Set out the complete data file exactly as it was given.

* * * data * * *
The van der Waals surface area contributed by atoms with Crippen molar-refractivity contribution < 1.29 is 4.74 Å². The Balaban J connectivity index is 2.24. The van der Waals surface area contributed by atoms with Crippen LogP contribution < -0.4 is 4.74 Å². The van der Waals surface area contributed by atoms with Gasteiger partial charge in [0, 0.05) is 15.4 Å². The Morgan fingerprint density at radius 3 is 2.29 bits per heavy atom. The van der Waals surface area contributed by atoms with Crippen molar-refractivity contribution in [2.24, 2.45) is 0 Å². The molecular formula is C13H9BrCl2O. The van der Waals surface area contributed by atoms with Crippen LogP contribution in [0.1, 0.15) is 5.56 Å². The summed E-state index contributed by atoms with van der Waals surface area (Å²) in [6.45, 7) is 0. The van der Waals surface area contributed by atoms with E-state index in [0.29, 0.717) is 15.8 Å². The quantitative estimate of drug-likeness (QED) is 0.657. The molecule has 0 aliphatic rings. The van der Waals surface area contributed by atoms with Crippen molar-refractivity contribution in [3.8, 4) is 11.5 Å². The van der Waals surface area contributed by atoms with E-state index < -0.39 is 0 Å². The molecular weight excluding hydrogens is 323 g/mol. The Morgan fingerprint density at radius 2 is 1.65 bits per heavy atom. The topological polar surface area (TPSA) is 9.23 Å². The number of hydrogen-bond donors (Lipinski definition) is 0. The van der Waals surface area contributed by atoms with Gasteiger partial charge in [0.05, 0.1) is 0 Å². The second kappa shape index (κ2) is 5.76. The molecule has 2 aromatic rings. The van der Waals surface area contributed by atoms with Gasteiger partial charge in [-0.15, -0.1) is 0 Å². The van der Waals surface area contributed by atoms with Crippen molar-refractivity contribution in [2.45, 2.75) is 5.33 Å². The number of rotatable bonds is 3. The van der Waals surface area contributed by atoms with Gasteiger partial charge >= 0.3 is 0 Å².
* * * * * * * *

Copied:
The van der Waals surface area contributed by atoms with Crippen molar-refractivity contribution < 1.29 is 4.74 Å². The Balaban J connectivity index is 2.24. The van der Waals surface area contributed by atoms with Crippen LogP contribution < -0.4 is 4.74 Å². The van der Waals surface area contributed by atoms with Gasteiger partial charge in [0, 0.05) is 15.4 Å². The Morgan fingerprint density at radius 3 is 2.29 bits per heavy atom. The van der Waals surface area contributed by atoms with Crippen molar-refractivity contribution in [2.24, 2.45) is 0 Å². The molecular formula is C13H9BrCl2O. The van der Waals surface area contributed by atoms with Crippen LogP contribution in [0.1, 0.15) is 5.56 Å². The summed E-state index contributed by atoms with van der Waals surface area (Å²) in [6.45, 7) is 0. The van der Waals surface area contributed by atoms with E-state index in [0.29, 0.717) is 15.8 Å². The quantitative estimate of drug-likeness (QED) is 0.657. The molecule has 0 aliphatic rings. The van der Waals surface area contributed by atoms with Crippen molar-refractivity contribution in [3.8, 4) is 11.5 Å². The van der Waals surface area contributed by atoms with E-state index < -0.39 is 0 Å². The molecular weight excluding hydrogens is 323 g/mol. The Morgan fingerprint density at radius 2 is 1.65 bits per heavy atom. The topological polar surface area (TPSA) is 9.23 Å². The number of hydrogen-bond donors (Lipinski definition) is 0. The van der Waals surface area contributed by atoms with Gasteiger partial charge in [0.05, 0.1) is 0 Å². The second kappa shape index (κ2) is 5.76. The molecule has 2 aromatic rings. The van der Waals surface area contributed by atoms with Gasteiger partial charge in [-0.15, -0.1) is 0 Å². The van der Waals surface area contributed by atoms with Crippen molar-refractivity contribution in [2.45, 2.75) is 5.33 Å². The number of rotatable bonds is 3. The van der Waals surface area contributed by atoms with Gasteiger partial charge >= 0.3 is 0 Å².